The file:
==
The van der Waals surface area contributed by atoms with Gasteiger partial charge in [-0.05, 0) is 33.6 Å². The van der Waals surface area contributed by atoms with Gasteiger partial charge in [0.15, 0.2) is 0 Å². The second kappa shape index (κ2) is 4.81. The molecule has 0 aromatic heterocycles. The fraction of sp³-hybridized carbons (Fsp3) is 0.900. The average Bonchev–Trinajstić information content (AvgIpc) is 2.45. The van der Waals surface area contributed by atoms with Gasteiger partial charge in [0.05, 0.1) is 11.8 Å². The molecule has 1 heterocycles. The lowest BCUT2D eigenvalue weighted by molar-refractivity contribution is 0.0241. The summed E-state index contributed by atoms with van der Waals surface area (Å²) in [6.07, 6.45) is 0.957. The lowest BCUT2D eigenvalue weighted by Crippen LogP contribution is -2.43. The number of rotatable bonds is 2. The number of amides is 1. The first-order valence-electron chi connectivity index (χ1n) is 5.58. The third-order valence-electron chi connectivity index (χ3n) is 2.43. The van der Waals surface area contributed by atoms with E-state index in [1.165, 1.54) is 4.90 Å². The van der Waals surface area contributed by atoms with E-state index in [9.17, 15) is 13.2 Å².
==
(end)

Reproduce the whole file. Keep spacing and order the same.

The van der Waals surface area contributed by atoms with Gasteiger partial charge in [-0.05, 0) is 33.6 Å². The van der Waals surface area contributed by atoms with Gasteiger partial charge in [0.15, 0.2) is 0 Å². The second kappa shape index (κ2) is 4.81. The molecule has 0 aromatic heterocycles. The fraction of sp³-hybridized carbons (Fsp3) is 0.900. The average Bonchev–Trinajstić information content (AvgIpc) is 2.45. The van der Waals surface area contributed by atoms with Gasteiger partial charge in [0.05, 0.1) is 11.8 Å². The molecule has 1 heterocycles. The lowest BCUT2D eigenvalue weighted by molar-refractivity contribution is 0.0241. The summed E-state index contributed by atoms with van der Waals surface area (Å²) in [6.07, 6.45) is 0.957. The lowest BCUT2D eigenvalue weighted by Crippen LogP contribution is -2.43. The number of rotatable bonds is 2. The number of amides is 1. The first-order valence-electron chi connectivity index (χ1n) is 5.58. The third-order valence-electron chi connectivity index (χ3n) is 2.43. The van der Waals surface area contributed by atoms with E-state index in [1.165, 1.54) is 4.90 Å². The van der Waals surface area contributed by atoms with E-state index in [9.17, 15) is 13.2 Å².